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Happy anniversary: ten years of the US Security State

By Binoy Kampmark - posted Sunday, 11 September 2011


Gore Vidal was sharp enough to remind us that President Harry Truman gave the United States the National Security State in response to Cold War fears against the Red Satan.

It came with Republican gift wrapping and Michigan Senator Arthur Vandenberg's blessing: 'scare the hell out of the American people', he urged Truman, and their hearts and minds would follow.

He had to – Americans were puzzled why a communist presence in either Turkey or Greece would have mattered to anybody else except Turks and Greeks. The dour haberdasher from Missouri complied. The National Security Act of 1947 came into being.

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Historical realists such as the late historian Norman Graebner and Vidal were on similar ground, the United States was getting into a muddle over nothing, misreading the signals of an exaggerated power and getting itchy on the trigger. An entire apparatus, filled with weapons, surveillance, and paranoia, was readied for Armageddon.

After the end of the Cold War, the neoconservative prophets huddled in search of a new enemy. How do you find foes in an environment where the motor of history has remarkably stopped?

That somewhat idiotic observation by Francis Fukuyama, nestling in the summer issue of The National Interest in 1989, was short lived. Al Qaida and other members of the fundamentalist creed were not having a bar of it. What the Bush administration proceeded to do was confuse a spectacular attack with the idea of a spectacular enemy.

Exceptional enemies required, in turn, exceptional treatment: the use of torture and rendition; the exclusion of the Geneva Conventions, the establishment of special death-wielding military commissions.

One of the vicious offspring of this approach was the Patriot Act. As the ACLU pointed out (Dec 10, 2010), the Patriot Act was manna from heaven to law enforcement agencies who had felt cramped by a Congress overly keen to enforce civil liberties. Before the wishes of a rampant executive, debate ceased. Hearings were few.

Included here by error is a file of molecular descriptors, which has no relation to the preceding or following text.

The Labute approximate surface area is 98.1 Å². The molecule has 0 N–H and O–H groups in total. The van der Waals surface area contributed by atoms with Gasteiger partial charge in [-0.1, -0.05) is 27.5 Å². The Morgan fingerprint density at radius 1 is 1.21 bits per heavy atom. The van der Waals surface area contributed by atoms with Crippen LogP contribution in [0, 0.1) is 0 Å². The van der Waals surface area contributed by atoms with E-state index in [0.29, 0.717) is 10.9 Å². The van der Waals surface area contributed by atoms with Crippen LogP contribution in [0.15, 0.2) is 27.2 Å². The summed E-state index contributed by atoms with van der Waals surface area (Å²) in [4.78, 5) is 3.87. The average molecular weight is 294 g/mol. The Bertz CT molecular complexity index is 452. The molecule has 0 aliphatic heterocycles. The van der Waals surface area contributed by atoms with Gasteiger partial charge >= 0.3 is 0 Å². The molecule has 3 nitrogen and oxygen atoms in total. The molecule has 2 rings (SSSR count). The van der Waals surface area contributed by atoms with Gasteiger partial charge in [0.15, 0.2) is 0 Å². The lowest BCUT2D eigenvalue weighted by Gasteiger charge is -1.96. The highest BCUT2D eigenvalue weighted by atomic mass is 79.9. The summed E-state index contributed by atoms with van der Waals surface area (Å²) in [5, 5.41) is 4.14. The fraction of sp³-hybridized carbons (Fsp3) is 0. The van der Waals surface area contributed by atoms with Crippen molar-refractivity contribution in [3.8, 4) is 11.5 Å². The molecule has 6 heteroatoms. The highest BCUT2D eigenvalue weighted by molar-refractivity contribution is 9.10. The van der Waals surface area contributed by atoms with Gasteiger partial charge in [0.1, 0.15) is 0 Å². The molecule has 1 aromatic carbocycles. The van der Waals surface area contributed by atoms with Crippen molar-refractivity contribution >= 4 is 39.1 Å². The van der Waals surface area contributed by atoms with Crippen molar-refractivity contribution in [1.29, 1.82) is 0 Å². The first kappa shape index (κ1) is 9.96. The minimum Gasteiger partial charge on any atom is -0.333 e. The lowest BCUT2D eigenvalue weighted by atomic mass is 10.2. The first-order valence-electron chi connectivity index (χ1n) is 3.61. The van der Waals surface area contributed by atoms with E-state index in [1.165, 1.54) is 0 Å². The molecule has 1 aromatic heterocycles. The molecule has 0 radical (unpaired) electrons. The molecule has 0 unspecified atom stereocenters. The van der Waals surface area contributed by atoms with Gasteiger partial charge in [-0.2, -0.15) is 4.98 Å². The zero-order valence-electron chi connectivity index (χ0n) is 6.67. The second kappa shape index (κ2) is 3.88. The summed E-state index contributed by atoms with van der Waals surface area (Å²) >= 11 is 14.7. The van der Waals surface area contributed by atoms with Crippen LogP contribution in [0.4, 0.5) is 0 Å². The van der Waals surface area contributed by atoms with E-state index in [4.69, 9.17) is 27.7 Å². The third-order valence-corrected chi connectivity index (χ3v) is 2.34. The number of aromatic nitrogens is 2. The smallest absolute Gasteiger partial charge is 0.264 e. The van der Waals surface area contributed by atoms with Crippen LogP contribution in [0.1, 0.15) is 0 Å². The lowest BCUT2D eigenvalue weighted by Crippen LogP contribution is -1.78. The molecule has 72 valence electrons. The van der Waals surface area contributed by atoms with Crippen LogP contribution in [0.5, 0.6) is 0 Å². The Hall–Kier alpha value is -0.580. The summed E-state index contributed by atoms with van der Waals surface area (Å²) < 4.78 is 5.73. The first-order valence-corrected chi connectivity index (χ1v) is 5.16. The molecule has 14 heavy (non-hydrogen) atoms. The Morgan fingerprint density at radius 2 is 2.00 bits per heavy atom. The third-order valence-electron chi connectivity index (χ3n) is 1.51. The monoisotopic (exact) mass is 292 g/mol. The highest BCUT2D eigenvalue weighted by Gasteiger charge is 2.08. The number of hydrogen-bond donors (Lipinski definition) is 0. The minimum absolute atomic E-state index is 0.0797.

The result, as the ACLU notes, is that the government now peers into the records on an individual's activity held by third parties (section 215); conducts clandestine searches of private property without notice to the owner (section 213); initiates intelligence searches under the narrow exception to the Fourth Amendment (section 218) and undertakes 'trap and trace' searches where 'addressing' information is collected (section 214).

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After 10 years, the infrastructure set up to fight 'terror' is stubbornly in place, a clay footed monster in pursuit of a phantom.

The Obama administration has not closed Guantánamo, and legal exceptionality remains an invidious category that is invoked in the name of security. Bin Laden may well have been slain, but his death was almost as useful to US security as an anti-globalisation protester's bomb in a Starbucks branch.

The halt and the blind in Washington remain committed to fighting a war they cannot define, for aims they do not know. NATO is seeking a role it was never meant for, and its compliant Secretary General Andrews Fogh Rasmussen is all too keen to take some of the responsibilities of global policing off Uncle Sam's broad and weary shoulders.

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About the Author

Binoy Kampmark was a Commonwealth Scholar at Selwyn College, Cambridge. He currently lectures at RMIT University, Melbourne and blogs at Oz Moses.

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